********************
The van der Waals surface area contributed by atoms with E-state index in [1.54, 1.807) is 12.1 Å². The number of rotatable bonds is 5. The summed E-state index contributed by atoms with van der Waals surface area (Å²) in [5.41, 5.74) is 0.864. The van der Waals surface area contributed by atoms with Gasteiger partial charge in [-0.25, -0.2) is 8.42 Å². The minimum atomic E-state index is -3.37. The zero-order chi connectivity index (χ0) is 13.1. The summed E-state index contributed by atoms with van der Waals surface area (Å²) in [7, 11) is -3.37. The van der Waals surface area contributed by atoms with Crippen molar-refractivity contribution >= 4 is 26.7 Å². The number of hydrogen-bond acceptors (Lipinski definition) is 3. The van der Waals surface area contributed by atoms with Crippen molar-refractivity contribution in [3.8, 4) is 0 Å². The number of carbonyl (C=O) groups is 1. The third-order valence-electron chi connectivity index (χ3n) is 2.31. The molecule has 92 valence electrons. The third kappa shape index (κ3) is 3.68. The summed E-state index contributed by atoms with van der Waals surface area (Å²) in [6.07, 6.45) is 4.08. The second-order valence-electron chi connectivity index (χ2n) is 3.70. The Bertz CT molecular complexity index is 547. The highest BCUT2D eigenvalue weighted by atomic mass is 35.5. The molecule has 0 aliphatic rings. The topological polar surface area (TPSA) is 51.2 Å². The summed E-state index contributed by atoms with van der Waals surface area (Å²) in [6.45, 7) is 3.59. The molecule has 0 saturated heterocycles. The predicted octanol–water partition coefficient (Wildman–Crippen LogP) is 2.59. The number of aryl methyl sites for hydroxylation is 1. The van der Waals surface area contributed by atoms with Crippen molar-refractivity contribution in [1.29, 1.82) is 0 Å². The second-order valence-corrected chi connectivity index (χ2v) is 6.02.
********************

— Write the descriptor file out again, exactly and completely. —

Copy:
The van der Waals surface area contributed by atoms with E-state index in [1.54, 1.807) is 12.1 Å². The number of rotatable bonds is 5. The summed E-state index contributed by atoms with van der Waals surface area (Å²) in [5.41, 5.74) is 0.864. The van der Waals surface area contributed by atoms with Gasteiger partial charge in [-0.25, -0.2) is 8.42 Å². The minimum atomic E-state index is -3.37. The zero-order chi connectivity index (χ0) is 13.1. The summed E-state index contributed by atoms with van der Waals surface area (Å²) in [7, 11) is -3.37. The van der Waals surface area contributed by atoms with Crippen molar-refractivity contribution >= 4 is 26.7 Å². The number of hydrogen-bond acceptors (Lipinski definition) is 3. The van der Waals surface area contributed by atoms with Crippen molar-refractivity contribution in [3.8, 4) is 0 Å². The number of carbonyl (C=O) groups is 1. The third-order valence-electron chi connectivity index (χ3n) is 2.31. The molecule has 92 valence electrons. The third kappa shape index (κ3) is 3.68. The summed E-state index contributed by atoms with van der Waals surface area (Å²) in [6.07, 6.45) is 4.08. The second-order valence-electron chi connectivity index (χ2n) is 3.70. The Bertz CT molecular complexity index is 547. The highest BCUT2D eigenvalue weighted by atomic mass is 35.5. The molecule has 0 aliphatic rings. The topological polar surface area (TPSA) is 51.2 Å². The summed E-state index contributed by atoms with van der Waals surface area (Å²) in [6.45, 7) is 3.59. The molecule has 0 saturated heterocycles. The predicted octanol–water partition coefficient (Wildman–Crippen LogP) is 2.59. The number of aryl methyl sites for hydroxylation is 1. The van der Waals surface area contributed by atoms with Crippen molar-refractivity contribution in [1.29, 1.82) is 0 Å². The second-order valence-corrected chi connectivity index (χ2v) is 6.02.